Instruments of Baka Forest People

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Musical Instruments

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Most of the ritualistic music is composed of voice and percussion however the Baka have a number of unique musical instruments. Often one person will sit on their own and play an instrument for their own amusement. Others might then join in, either singing in their soft voices, or clap along or join in with shakers, two sticks or other percussion. I will describe the instruments that we came across during our stay with the Baka

Earth Bow (angbindi)


This single stringed instrument is built using the earth itself as a sound-box. A hole is dug and a thin piece of wood placed over it and pegged firmly down. A pliable sappling is driven into the ground about a metre away from the hole. A cord is attatched to the centre of the board covering the hole and the sappling is bent down and also attatched to the cord. The cord is plucked while the string tension is altered by pushing the end of the sappling down or up. The construction of the earth bow is very like some of their snares and is often made when on hunting trips.



The limbindi is another musical bow, but it is only played by the women and girls. A thin vine is used as the string and a strong pliable and elastic branch is used to make the bow.

To change the pitch of the notes the string of the limbindi is held under the players chin. As they play they slide their chin forwards and back making the pitch go up and down. Traditionally a large leaf is held under the limbindi to reflect the sound back to the player, but today they usually sit on the ground to play and place the limbindi on an upturned cooking pot which acts as a sound box.


As can be seen in the photo, the string doubles back on itself. The shorter string is played with the thumb of one hand. This defines the beat. Although this string is shorter it is forming a smaller arc on the bow and so is under less tension than the longer string and provides a bass note. The melody is played with the other hand on the longer string using a plectrum made from a small piece of wood or bark.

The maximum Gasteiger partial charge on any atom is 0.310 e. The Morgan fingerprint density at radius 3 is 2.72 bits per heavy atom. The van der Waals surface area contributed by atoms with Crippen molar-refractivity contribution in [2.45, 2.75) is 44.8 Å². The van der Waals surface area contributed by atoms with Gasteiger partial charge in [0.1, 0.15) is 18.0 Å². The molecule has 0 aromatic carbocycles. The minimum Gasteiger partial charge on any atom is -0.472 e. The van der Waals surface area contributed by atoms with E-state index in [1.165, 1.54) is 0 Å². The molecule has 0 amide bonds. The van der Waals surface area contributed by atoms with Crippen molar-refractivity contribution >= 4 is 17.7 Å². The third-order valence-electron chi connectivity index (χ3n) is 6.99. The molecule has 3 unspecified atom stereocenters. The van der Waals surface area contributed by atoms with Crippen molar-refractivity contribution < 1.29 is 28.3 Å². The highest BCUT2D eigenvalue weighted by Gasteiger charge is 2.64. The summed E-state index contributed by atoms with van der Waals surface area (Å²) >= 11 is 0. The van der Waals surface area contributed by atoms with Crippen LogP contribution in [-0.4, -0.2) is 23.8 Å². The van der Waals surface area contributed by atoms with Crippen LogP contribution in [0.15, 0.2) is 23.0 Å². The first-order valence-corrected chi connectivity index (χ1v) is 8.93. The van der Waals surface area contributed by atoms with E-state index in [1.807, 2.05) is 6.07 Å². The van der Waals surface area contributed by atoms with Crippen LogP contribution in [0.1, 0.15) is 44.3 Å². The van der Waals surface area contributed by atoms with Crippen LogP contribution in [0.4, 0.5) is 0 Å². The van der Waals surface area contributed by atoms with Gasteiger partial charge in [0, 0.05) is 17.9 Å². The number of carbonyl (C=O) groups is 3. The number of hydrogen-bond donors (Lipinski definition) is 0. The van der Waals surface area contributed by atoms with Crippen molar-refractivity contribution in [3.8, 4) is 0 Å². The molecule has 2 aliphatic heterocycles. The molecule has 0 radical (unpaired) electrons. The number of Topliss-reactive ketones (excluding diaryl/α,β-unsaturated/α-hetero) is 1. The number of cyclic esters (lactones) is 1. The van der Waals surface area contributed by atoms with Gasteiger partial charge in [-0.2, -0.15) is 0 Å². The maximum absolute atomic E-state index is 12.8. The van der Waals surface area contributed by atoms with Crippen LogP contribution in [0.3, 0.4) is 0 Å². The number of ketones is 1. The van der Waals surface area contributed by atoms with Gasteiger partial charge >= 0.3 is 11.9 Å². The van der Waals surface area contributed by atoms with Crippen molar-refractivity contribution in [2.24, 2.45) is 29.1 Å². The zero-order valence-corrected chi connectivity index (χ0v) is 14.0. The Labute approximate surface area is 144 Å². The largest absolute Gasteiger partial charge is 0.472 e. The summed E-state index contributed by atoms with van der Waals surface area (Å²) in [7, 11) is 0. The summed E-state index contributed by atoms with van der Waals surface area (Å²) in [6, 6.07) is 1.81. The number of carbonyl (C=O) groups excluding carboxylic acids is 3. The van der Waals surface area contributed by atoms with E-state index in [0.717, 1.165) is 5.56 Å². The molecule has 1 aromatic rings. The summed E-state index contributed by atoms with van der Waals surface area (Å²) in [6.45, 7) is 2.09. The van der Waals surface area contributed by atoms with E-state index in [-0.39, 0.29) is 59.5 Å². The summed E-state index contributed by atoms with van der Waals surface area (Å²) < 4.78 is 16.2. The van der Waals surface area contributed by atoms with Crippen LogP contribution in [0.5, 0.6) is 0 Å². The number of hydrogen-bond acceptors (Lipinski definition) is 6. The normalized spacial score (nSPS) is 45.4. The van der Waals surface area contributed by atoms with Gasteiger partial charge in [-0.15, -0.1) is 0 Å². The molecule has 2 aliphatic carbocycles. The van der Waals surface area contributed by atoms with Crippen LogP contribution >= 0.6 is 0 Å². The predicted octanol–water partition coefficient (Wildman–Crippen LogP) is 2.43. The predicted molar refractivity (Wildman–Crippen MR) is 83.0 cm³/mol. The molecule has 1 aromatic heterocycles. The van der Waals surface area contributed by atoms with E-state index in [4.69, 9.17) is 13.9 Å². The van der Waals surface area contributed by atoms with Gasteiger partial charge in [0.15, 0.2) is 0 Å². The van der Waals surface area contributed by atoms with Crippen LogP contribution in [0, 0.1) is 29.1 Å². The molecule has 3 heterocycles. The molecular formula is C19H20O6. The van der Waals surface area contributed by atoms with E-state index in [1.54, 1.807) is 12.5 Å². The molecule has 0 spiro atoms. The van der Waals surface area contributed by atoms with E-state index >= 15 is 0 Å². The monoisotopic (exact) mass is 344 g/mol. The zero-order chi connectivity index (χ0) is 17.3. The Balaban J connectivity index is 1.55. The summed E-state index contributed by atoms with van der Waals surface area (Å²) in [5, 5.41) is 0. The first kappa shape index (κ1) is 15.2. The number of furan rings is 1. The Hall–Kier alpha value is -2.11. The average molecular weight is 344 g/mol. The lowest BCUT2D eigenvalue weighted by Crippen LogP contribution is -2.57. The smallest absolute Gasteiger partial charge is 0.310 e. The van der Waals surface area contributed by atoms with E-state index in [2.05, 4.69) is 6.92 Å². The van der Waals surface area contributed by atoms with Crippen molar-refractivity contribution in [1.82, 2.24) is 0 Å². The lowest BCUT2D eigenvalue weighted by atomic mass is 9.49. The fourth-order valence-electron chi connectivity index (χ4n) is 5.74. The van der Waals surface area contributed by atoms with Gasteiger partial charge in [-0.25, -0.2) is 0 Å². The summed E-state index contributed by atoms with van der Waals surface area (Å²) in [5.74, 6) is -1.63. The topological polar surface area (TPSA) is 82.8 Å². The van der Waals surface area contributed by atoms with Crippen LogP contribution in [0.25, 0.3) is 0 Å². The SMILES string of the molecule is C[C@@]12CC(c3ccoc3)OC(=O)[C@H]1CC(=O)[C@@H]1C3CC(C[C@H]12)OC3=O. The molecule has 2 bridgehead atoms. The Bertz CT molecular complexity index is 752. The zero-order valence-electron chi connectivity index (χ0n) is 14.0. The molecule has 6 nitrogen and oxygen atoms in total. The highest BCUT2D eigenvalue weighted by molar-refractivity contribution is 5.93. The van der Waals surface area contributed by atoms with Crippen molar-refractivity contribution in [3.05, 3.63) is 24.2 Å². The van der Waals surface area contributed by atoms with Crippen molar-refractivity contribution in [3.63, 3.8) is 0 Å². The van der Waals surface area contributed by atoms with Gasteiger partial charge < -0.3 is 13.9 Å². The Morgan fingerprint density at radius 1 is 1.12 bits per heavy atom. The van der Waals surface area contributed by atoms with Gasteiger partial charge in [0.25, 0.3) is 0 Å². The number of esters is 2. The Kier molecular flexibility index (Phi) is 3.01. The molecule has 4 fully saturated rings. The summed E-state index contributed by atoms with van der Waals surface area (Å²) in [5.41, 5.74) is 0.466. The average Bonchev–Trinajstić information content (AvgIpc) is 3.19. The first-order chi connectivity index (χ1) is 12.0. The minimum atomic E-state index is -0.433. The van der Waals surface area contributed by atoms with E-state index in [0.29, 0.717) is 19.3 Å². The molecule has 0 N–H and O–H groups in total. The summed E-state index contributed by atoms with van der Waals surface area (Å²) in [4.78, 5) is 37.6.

This is probably the most beautiful of the Baka's instruments. "Ngombi" is to a certain extent a generic term. For example they will call a guitar a "ngombi". The full name for the instrument I am about to describe is the "ngombi na pekeh" or the "ngombi made from the raphia palm" which indeed it is.

The ngombi can be anything from about one to two metres long. They have four strings with a bridge in the centre making 8 separate notes. It is played on the lap, one hand plucking the strings to the left of the bridge, the other plucking the strings to the right. The music is usually repetetive patterns that accompany singing. When played at night accompanied by the songs of the insects and the Baka's gentle voices it is a very hypnotic magical instrument. It is very similar to the "mvet" or "midnight harp" that is found in the forests further north in Cameroon.

The strings of both the ngombi and the mvet are traditionally made from fibres that are found in the stem of the palm used to make the body, but today often they use wire strings which they unravvel from their snare cable. This gives the instrument a different tone and the strings last longer.

hear the ngombi
how to build a ngombi(pdf file)


This 7-stringed instrument originates in Central Africa and is not a traditional Baka instrument. It has been adopted by the Baka over the last 30 years or so and is commonly played by both men and women.

The strings are made from nylon fishing line. These are attached to a wooden neck and a sheet of tin (flattened piece of tin can) which covers a wooden sound box. It is held with the neck away from the player, the strings being plucked from both sides.

hear the ieta

Ieta movie (RealVideo)

More information about the Baka's music can be found on the "Heart of the Forest" page.
More sounds can be found on the songs and rhythms page
for more pictures click below:





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